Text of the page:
An adware named Judy has managed to trick the Google Play store security systems

Check Point security experts have recently discovered a widespread malware campaign at the Play store. The malware we are talking about here is called Judy, and it was discovered in 41 applications developed by a Korean company that is not exactly trust worthy.

This type of malware is actually an adware that uses thousands of false clicks on ads to generate revenue.

As host applications became more popular, it is estimated the number of affected devices would have reached about 36.5 million.

Researchers have found that other apps in the store were malware, but the connection between the two revelations is not yet clear. One of the scenarios is the malware has been “borrowed” from some applications.

Some apps are available in the Play Store for years, but have recently received an update that would integrate the adware. However, Check Point’s experts, quoted by fossbytes.com, are not sure how old the presence of the malicious code is in the analyzed applications.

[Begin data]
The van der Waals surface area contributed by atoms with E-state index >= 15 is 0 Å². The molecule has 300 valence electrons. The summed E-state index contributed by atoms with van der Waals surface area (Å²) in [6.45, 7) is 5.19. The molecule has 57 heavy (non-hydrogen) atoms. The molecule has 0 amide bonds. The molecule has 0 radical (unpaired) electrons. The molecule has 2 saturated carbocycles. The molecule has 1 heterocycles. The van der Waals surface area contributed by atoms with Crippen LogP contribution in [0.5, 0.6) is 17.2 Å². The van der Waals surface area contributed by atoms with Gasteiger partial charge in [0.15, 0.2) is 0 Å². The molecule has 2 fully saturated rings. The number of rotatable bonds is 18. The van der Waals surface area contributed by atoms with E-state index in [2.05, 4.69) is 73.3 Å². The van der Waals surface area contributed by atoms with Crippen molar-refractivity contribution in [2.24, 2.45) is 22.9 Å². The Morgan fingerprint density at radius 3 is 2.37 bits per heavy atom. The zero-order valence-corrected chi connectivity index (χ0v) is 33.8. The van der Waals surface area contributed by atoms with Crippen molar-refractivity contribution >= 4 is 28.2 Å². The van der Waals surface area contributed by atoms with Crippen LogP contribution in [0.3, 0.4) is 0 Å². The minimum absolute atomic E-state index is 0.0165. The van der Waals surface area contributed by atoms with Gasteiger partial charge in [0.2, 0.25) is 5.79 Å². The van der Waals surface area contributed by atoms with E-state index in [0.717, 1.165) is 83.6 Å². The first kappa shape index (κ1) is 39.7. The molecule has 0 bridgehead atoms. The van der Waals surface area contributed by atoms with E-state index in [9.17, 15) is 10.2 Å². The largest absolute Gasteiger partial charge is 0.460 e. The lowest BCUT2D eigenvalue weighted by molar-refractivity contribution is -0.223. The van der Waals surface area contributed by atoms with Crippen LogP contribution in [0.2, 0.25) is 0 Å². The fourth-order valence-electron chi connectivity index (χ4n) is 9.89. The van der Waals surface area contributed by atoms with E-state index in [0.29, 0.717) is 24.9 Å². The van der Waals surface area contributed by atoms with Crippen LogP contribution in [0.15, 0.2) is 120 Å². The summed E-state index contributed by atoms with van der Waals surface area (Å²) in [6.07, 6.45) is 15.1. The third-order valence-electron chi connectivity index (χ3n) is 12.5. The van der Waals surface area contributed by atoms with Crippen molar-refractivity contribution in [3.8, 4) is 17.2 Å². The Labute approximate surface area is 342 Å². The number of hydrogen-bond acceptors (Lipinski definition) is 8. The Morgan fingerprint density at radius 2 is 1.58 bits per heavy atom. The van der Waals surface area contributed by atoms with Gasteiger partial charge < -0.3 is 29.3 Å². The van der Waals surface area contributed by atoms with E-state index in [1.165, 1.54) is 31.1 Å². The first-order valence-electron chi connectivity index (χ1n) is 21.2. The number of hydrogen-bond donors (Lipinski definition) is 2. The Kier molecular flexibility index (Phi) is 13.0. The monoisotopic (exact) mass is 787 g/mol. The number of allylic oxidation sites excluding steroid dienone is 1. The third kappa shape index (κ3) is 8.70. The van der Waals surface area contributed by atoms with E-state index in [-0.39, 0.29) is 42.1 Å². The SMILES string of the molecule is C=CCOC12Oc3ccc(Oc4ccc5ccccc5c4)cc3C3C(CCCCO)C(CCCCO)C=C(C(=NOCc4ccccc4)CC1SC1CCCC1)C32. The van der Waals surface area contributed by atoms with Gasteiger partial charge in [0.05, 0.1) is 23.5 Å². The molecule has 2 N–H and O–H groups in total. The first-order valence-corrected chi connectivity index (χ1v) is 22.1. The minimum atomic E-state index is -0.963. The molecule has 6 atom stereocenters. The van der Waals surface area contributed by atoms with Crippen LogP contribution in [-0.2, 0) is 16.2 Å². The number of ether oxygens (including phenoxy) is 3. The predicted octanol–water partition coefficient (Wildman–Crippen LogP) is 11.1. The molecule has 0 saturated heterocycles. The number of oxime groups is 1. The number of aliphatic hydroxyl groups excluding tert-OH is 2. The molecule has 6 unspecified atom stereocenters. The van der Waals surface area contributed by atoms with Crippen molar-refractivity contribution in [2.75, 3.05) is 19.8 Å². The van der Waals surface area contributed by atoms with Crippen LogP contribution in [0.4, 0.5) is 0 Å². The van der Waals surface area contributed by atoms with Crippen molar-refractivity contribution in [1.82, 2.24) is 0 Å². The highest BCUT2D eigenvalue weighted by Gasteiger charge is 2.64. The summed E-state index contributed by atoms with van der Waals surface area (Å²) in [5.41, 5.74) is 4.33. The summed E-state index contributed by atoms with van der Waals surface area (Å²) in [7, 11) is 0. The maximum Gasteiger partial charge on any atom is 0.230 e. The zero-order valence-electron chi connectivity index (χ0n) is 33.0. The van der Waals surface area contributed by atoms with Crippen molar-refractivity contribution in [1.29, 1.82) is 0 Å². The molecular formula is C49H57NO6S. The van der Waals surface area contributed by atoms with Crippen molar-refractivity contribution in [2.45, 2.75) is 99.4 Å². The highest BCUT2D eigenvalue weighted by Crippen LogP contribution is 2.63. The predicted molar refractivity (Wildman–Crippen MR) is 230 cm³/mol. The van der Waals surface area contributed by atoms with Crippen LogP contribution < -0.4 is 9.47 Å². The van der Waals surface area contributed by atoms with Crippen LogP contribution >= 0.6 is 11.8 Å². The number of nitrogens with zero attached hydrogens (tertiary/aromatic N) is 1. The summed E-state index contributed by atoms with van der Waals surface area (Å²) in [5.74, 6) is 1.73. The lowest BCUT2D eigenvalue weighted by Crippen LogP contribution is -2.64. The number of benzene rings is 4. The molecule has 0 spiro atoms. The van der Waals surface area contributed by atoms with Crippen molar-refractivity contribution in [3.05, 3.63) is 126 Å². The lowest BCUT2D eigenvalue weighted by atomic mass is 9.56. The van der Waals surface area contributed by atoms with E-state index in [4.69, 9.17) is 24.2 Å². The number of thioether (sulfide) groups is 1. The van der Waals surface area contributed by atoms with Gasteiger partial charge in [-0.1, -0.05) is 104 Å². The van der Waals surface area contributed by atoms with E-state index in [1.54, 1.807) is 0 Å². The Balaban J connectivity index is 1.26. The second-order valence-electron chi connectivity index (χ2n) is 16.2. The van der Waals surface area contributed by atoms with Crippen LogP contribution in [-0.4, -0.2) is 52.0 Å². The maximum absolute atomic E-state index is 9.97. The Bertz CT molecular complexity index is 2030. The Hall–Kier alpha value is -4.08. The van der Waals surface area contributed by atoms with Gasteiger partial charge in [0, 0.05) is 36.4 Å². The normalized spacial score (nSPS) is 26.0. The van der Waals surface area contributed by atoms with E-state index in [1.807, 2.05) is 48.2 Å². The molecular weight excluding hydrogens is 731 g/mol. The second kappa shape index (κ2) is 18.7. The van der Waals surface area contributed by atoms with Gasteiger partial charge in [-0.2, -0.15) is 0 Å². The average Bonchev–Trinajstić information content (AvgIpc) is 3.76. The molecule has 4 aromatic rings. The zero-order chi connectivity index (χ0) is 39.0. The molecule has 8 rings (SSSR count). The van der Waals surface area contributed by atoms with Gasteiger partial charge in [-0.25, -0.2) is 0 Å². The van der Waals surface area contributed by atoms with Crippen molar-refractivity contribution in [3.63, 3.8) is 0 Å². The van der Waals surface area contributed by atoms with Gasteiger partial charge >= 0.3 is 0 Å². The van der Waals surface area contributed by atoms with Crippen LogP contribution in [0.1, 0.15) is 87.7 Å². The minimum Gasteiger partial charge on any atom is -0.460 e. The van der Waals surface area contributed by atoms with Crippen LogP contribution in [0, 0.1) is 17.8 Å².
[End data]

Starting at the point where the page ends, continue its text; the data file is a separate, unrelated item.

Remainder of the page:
In order to get past the Google Play security system, Judy’s creators made an application that seemed right.

Once installed on a phone, the app connects to a control and command server, where it downloads the malware, including JavaScript, and author-controlled links.

Adware then opens the link that mimics a PC browser on a hidden webpage.

After this step, a new redirect was uploading ads from Google Ads, generating false clicks.

The complete list of applications affected by this adware can be found here, and if you have one of them installed on your phone, it is recommended that you delete and scan your phone against viruses.

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